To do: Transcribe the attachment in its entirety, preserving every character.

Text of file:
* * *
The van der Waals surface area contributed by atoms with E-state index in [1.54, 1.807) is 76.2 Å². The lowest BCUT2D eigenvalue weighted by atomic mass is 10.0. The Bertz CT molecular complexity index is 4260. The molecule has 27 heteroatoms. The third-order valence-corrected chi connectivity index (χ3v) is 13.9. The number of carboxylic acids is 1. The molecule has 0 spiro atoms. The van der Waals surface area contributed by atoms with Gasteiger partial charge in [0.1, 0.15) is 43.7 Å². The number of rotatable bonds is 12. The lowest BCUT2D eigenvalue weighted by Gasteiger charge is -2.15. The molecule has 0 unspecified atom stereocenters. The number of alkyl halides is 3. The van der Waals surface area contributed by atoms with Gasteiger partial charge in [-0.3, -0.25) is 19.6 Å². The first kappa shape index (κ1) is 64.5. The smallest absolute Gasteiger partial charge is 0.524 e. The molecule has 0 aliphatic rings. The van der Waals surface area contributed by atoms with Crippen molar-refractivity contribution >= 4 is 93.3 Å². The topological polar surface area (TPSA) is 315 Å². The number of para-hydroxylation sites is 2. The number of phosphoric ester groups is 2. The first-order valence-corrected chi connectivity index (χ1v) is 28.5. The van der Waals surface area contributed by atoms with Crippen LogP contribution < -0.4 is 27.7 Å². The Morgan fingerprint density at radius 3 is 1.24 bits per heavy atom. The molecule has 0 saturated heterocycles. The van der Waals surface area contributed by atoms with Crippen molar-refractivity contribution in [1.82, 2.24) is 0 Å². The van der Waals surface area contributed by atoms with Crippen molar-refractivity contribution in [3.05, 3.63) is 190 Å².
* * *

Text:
The van der Waals surface area contributed by atoms with E-state index in [1.54, 1.807) is 76.2 Å². The lowest BCUT2D eigenvalue weighted by atomic mass is 10.0. The Bertz CT molecular complexity index is 4260. The molecule has 27 heteroatoms. The third-order valence-corrected chi connectivity index (χ3v) is 13.9. The number of carboxylic acids is 1. The molecule has 0 spiro atoms. The van der Waals surface area contributed by atoms with Gasteiger partial charge in [0.1, 0.15) is 43.7 Å². The number of rotatable bonds is 12. The lowest BCUT2D eigenvalue weighted by Gasteiger charge is -2.15. The molecule has 0 unspecified atom stereocenters. The number of alkyl halides is 3. The van der Waals surface area contributed by atoms with Gasteiger partial charge in [-0.3, -0.25) is 19.6 Å². The first kappa shape index (κ1) is 64.5. The smallest absolute Gasteiger partial charge is 0.524 e. The molecule has 0 aliphatic rings. The van der Waals surface area contributed by atoms with Crippen molar-refractivity contribution >= 4 is 93.3 Å². The topological polar surface area (TPSA) is 315 Å². The number of para-hydroxylation sites is 2. The number of phosphoric ester groups is 2. The first-order valence-corrected chi connectivity index (χ1v) is 28.5. The van der Waals surface area contributed by atoms with Crippen LogP contribution < -0.4 is 27.7 Å². The Morgan fingerprint density at radius 3 is 1.24 bits per heavy atom. The molecule has 0 saturated heterocycles. The van der Waals surface area contributed by atoms with Crippen molar-refractivity contribution in [1.82, 2.24) is 0 Å². The van der Waals surface area contributed by atoms with Crippen molar-refractivity contribution in [3.05, 3.63) is 190 Å².